When Opinions Expressed Are Not Your Own

By Wendy Thomas Russell | November 4, 2013 | 2 comments

Opinionated GuyFor many of us, strong opinions are like pheromones.

They attract us. They lure us in. People who believe what they believe with passion, and who aren’t afraid to state their truth — these people hold certain powers. The power to make us laugh. The power to make us think. The power to move us to share our own opinions.

Of course, we’re not going to agree with all these opinions — or even find them valid! (Even Einstein expressed some bullshit opinions now and again.) We may even be offended and put off by certain assertions.

But the point remains: There is an underlying attraction that many of us feel to people who possess the courage of their convictions — perhaps because so many others lack it. I find this is particularly true in my relationships with women. It’s incredibly hard for me to connect with passive women who soak up what others say and offer little of their own, who look to please others rather than challenge themselves. But when I meet a woman with a strong, clear voice and the willingness to share it, I’m very likely to want to take that woman out for dram of Pappy Van Winkle’s.

Of course, there are caveats. (Pappy’s is too expensive for their not to be caveats.) Certain things will flat-out “ruin the mood.” Hate and bigotry are two of them; aggression, ridicule and ill-humor are three more. Also, in my opinion, in order for a loud, proud assertion to hold any “pheromonic” power at all,  it must truly belong to the opinionated. If someone is simply regurgitating what they heard, without thinking critically about it, it doesn’t count. That’s just gullibility masquerading as opinion. And, forgive me, but gullibility never got anyone laid. (Not well anyway.)

So where do religious opinions fall in all this? Are strong expressions of of religious views an automatic turnoff for an”unaffiliated” type, such as myself?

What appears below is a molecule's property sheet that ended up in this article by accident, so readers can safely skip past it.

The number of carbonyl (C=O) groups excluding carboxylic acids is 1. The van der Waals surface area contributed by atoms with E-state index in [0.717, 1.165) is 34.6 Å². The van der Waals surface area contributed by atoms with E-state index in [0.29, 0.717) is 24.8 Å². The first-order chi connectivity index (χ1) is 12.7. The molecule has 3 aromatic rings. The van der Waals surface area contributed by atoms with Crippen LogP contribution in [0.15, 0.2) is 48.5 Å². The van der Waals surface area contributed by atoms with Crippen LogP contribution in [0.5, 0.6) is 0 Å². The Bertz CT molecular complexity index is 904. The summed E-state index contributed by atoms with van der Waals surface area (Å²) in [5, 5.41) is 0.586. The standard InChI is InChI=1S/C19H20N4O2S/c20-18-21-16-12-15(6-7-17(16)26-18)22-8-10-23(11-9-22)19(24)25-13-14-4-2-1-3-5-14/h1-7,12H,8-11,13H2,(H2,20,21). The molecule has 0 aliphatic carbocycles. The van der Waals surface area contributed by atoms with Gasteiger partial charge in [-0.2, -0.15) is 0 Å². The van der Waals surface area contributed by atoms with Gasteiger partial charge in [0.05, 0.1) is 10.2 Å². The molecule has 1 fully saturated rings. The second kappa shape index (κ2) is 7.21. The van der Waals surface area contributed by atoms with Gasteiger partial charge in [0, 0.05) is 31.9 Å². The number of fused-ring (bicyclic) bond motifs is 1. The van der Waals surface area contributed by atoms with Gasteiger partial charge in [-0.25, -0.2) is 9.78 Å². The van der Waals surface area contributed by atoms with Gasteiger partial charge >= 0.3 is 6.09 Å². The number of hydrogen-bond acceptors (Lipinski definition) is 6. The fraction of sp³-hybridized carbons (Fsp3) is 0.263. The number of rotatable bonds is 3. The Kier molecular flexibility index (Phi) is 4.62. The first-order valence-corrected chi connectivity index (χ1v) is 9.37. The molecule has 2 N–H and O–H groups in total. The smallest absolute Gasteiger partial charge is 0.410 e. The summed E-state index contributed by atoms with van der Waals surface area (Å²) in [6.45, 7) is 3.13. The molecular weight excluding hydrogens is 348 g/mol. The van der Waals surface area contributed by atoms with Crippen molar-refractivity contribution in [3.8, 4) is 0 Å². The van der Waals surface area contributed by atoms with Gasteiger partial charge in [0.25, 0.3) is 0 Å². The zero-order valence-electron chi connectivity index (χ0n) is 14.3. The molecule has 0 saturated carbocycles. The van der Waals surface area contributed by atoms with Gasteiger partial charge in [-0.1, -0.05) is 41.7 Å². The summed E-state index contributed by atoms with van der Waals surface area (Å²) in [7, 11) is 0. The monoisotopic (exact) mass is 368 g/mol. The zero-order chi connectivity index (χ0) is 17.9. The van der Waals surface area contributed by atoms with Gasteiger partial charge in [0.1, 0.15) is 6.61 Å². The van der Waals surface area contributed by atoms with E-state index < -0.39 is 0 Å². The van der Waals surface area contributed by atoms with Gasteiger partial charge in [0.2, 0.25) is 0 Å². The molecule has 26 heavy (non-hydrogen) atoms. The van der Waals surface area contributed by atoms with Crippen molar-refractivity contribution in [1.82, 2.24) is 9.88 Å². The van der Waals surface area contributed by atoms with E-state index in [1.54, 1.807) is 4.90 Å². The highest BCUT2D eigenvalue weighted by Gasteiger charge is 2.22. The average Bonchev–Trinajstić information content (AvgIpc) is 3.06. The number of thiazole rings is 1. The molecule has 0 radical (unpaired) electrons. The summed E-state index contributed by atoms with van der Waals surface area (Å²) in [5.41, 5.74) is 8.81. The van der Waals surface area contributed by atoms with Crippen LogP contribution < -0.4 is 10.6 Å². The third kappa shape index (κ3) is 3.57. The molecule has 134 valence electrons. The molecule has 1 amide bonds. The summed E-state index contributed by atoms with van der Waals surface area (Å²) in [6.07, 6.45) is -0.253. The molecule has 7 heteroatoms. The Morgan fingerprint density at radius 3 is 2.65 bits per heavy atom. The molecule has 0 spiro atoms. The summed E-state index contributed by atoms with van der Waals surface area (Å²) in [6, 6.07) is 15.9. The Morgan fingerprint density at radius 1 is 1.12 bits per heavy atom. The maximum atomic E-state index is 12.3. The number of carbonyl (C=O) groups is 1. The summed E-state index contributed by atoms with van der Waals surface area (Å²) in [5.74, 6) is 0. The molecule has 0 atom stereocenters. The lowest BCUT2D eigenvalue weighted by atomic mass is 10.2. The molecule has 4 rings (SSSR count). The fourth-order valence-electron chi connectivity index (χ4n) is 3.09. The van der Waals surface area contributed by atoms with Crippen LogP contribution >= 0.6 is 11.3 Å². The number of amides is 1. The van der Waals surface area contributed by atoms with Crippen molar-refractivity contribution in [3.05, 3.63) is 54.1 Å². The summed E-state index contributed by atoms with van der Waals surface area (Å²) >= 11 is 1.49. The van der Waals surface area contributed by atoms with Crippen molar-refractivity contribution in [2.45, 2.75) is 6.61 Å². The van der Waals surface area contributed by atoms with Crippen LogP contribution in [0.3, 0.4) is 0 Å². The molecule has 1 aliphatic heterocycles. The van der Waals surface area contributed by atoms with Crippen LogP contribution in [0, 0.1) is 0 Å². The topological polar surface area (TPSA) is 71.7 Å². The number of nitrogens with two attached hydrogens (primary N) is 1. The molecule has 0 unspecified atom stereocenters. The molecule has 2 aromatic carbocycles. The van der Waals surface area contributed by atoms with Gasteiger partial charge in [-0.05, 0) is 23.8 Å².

Not at all. Most of us are open-minded enough (in the real world, not the one that exists online) to move right past opinions we don’t care for and focus on other things.

But it is complicated. Not because of the nature of the opinions, but because so many really wonderful, kind, compassionate, generous and strong people believe in their religion because they were told to believe in their religion. They were raised to believe it. They were never given a chance not to believe it.

And when a person has been indoctrinated to hold a certain opinion, is it really their opinion at all?

I really am attracted to people with strong viewpoints on a whole matter of subjects — including religion. I just wish I could be sure the beliefs and opinions of the religious were truly theirs to share.


2 comments

  1. Jamie says:

    I agree completely. I love to read and listen to opinions that differ with mine — as long as they are delivered with at least a smidge of respect. And as for your point about religion, I find it frustrating to see women (esp. in certain denominations in the South) who feel like they have to fit into some stereotype and do not challenge men in the church that have so-called “authority” over them. Lastly, you are spot on. To have a real faith — whatever faith — it has to be yours. One you have pondered. Doubted and ultimately found as real. Then and only then is it truly yours. Too bad we are on opposite sides of the country. I’d love to buy you a beer.

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